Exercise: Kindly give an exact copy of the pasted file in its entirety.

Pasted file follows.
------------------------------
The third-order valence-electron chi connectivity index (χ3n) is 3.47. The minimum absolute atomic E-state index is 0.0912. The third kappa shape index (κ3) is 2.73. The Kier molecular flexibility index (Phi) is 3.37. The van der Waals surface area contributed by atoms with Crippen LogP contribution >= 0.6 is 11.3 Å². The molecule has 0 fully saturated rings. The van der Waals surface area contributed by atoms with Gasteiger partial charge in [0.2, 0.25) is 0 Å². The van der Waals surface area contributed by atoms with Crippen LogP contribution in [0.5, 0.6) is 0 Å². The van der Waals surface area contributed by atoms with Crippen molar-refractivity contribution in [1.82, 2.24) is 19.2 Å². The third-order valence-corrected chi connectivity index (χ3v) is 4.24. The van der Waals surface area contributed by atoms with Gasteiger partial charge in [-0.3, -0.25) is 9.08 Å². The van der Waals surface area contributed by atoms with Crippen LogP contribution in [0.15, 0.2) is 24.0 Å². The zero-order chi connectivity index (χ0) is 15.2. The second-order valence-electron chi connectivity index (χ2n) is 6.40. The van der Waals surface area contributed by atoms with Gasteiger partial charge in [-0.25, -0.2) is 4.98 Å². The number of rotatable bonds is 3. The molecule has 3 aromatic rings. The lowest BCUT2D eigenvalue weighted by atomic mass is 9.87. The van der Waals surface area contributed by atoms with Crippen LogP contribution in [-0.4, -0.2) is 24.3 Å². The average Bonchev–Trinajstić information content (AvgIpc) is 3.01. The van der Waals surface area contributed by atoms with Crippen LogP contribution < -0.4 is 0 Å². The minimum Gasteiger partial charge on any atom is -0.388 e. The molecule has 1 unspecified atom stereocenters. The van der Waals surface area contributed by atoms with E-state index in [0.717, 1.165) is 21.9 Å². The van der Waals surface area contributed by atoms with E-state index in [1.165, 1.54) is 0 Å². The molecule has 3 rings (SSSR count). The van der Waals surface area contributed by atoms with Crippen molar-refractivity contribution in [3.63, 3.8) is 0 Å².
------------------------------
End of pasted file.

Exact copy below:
The third-order valence-electron chi connectivity index (χ3n) is 3.47. The minimum absolute atomic E-state index is 0.0912. The third kappa shape index (κ3) is 2.73. The Kier molecular flexibility index (Phi) is 3.37. The van der Waals surface area contributed by atoms with Crippen LogP contribution >= 0.6 is 11.3 Å². The molecule has 0 fully saturated rings. The van der Waals surface area contributed by atoms with Gasteiger partial charge in [0.2, 0.25) is 0 Å². The van der Waals surface area contributed by atoms with Crippen LogP contribution in [0.5, 0.6) is 0 Å². The van der Waals surface area contributed by atoms with Crippen molar-refractivity contribution in [1.82, 2.24) is 19.2 Å². The third-order valence-corrected chi connectivity index (χ3v) is 4.24. The van der Waals surface area contributed by atoms with Gasteiger partial charge in [-0.3, -0.25) is 9.08 Å². The van der Waals surface area contributed by atoms with Crippen LogP contribution in [0.15, 0.2) is 24.0 Å². The zero-order chi connectivity index (χ0) is 15.2. The second-order valence-electron chi connectivity index (χ2n) is 6.40. The van der Waals surface area contributed by atoms with Gasteiger partial charge in [-0.25, -0.2) is 4.98 Å². The number of rotatable bonds is 3. The molecule has 3 aromatic rings. The lowest BCUT2D eigenvalue weighted by atomic mass is 9.87. The van der Waals surface area contributed by atoms with Crippen LogP contribution in [-0.4, -0.2) is 24.3 Å². The average Bonchev–Trinajstić information content (AvgIpc) is 3.01. The van der Waals surface area contributed by atoms with Crippen LogP contribution < -0.4 is 0 Å². The minimum Gasteiger partial charge on any atom is -0.388 e. The molecule has 1 unspecified atom stereocenters. The van der Waals surface area contributed by atoms with E-state index in [0.717, 1.165) is 21.9 Å². The van der Waals surface area contributed by atoms with E-state index in [1.165, 1.54) is 0 Å². The molecule has 3 rings (SSSR count). The van der Waals surface area contributed by atoms with Crippen molar-refractivity contribution in [3.63, 3.8) is 0 Å².